How Propeller PPK can change your surveying workflows for the better
Every worksite is coming to this technology from a different place. We thought it would be useful to outline how PPK surveying changes existing workflows.
Most everyone is coming from one of two camps: (1) you don’t use drones for surveying at all, or (2) you do GCP-based drone surveying.
Let’s start with the former.
Drone surveying reduces your end-to-end surveying time from days or weeks to hours. This means you can survey more often and get the data you need about your site.
UAVs don’t require advanced personnel training or education, so you can capture data yourself. (Note: you do need a license to operate a drone commercially. In the US, it’s a Part 107, which is relatively easy to get.)
Instead of sending out personnel to trek over your site with base and rover, you can take one AeroPoint and your drone and fly your site in a few minutes to a few hours, depending on site size.
It is important to understand, however, that the drone isn’t a replacement for the base and rover. Rather, it’s another tool in the surveyor’s toolbox. Think of it this way: the capabilities of a drone complement those of a base and rover. They’re both a part of the surveying equation.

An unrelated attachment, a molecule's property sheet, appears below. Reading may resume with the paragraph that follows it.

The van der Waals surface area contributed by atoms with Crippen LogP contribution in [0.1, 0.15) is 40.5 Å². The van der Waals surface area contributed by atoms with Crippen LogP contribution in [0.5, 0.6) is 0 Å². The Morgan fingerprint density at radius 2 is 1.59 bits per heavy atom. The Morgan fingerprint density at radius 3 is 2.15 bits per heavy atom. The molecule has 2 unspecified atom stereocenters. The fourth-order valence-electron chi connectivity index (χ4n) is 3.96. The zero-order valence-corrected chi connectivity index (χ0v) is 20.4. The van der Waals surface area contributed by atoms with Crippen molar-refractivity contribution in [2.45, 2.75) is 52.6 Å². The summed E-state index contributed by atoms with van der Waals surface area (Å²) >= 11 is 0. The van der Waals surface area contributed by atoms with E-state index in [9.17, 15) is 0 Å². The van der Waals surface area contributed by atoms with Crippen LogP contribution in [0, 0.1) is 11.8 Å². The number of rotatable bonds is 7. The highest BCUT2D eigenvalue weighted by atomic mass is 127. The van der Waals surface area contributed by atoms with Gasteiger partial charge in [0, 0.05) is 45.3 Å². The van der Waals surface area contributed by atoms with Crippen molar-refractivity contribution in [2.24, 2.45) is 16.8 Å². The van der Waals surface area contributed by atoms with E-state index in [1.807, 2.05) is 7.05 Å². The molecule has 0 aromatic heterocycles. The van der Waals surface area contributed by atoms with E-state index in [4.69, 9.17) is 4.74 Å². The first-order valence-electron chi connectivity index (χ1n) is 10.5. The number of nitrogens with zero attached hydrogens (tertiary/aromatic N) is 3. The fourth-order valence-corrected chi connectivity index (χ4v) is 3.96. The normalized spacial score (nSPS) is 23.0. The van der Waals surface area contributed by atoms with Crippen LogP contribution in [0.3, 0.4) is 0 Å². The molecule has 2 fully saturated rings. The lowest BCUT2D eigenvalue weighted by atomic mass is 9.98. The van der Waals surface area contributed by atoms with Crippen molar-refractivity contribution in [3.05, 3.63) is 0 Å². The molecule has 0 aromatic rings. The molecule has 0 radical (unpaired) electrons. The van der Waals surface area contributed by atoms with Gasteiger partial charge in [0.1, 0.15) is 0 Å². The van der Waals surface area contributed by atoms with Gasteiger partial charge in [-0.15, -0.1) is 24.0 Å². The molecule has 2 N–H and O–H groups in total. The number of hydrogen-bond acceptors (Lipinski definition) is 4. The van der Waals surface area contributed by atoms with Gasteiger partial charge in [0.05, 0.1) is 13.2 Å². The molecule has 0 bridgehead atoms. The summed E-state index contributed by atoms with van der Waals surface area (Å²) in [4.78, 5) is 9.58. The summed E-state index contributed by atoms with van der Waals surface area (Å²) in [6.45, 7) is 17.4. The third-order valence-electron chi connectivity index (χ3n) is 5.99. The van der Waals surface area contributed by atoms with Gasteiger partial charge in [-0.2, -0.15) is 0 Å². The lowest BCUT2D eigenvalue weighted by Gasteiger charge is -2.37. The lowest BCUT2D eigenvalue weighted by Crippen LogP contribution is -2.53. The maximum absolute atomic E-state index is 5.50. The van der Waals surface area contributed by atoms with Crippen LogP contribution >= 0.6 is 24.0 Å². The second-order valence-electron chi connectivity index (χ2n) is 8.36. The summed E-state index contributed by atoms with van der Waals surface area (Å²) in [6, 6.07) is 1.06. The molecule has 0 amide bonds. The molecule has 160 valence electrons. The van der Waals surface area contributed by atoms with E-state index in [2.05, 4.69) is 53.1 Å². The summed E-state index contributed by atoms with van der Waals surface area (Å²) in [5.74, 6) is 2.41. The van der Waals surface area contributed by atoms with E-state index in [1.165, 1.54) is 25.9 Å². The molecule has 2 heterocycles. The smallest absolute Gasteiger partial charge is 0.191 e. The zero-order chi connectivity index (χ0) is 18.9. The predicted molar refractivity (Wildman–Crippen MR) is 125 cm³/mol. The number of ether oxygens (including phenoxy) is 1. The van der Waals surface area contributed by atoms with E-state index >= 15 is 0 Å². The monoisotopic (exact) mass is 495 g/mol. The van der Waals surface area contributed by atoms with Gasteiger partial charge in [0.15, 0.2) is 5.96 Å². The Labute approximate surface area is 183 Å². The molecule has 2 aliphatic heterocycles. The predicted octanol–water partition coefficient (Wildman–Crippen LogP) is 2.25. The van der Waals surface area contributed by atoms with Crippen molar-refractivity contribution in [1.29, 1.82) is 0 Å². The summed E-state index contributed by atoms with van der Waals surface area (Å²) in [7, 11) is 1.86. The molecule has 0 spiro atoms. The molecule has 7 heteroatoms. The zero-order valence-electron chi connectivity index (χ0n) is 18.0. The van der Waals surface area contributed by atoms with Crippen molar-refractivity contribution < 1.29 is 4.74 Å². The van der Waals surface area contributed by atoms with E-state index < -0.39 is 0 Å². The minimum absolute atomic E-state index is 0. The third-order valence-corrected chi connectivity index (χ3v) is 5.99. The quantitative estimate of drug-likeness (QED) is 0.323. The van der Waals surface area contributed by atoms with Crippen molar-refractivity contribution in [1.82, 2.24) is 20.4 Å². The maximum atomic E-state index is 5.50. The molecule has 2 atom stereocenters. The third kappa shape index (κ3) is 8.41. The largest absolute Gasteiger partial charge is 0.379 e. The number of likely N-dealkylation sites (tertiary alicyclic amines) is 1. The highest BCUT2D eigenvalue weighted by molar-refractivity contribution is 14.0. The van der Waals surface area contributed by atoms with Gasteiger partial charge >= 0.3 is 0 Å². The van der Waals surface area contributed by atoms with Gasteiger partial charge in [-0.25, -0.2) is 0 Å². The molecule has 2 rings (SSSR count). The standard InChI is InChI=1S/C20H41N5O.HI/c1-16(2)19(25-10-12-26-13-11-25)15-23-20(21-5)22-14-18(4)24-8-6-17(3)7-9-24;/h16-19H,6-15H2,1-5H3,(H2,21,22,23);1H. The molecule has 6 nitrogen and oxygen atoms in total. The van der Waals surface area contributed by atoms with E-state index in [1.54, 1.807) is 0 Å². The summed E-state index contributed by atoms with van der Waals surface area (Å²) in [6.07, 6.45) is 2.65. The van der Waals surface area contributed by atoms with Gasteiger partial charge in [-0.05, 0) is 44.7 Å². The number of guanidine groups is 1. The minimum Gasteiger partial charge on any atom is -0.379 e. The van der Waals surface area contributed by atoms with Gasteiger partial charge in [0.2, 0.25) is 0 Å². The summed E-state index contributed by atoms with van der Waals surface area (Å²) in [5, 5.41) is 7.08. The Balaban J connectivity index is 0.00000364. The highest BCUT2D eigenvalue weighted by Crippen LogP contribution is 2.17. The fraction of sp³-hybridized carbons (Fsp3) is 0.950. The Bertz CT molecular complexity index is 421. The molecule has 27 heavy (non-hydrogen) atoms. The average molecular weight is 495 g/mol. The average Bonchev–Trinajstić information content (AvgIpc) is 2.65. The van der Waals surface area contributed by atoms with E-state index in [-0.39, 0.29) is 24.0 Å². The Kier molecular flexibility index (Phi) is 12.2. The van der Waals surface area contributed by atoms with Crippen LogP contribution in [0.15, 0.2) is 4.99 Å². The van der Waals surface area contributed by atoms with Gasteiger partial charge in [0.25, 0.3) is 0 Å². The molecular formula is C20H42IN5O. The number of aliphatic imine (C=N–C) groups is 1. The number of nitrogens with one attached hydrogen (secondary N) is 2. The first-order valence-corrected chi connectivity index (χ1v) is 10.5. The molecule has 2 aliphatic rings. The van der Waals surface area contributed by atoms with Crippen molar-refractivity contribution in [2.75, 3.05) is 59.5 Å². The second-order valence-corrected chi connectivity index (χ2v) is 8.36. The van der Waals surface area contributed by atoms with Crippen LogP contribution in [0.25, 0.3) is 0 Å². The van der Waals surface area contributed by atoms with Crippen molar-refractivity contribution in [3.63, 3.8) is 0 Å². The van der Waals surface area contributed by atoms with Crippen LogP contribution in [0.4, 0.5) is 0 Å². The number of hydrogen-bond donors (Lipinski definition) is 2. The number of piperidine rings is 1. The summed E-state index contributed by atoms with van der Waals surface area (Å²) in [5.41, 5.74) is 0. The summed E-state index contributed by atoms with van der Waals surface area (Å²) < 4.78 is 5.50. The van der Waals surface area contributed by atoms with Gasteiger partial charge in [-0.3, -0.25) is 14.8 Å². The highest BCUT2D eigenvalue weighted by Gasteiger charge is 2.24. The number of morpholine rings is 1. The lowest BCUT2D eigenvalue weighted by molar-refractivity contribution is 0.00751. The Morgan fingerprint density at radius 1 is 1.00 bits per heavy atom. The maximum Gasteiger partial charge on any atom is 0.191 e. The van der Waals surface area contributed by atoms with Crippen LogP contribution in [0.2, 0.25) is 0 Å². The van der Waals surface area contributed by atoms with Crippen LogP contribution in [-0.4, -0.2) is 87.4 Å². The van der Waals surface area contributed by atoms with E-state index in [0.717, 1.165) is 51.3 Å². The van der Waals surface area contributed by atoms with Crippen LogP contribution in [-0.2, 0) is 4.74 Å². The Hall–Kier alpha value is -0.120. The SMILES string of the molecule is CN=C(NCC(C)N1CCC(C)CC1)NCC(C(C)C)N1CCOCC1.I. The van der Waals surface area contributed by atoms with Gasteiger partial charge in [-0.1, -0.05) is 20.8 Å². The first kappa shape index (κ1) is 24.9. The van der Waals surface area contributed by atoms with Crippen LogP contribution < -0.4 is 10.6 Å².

The benefits you get from Propeller PPK differ a bit when you’re starting out already surveying by drone. It all comes down to two things: time-savings and greater accuracy.
It’s hard not to overstate, but all the ground control you need to set up is an AeroPoint near your takeoff location. (If you’re working in a local grid, that GCP needs to be on a known point.)
You still need to map out your drone’s flight route, of course, but there’s no need to hike all over your site to lay out ground control. More AeroPoints can serve as checkpoints and additional validation.
After that, no matter where you started out in the two above scenarios, the next step is completing your flight and uploading data to Propeller. We process your geotags and images in 24 hours. The accuracy is down to 1/10ft or less—that’s the survey-grade industry standard.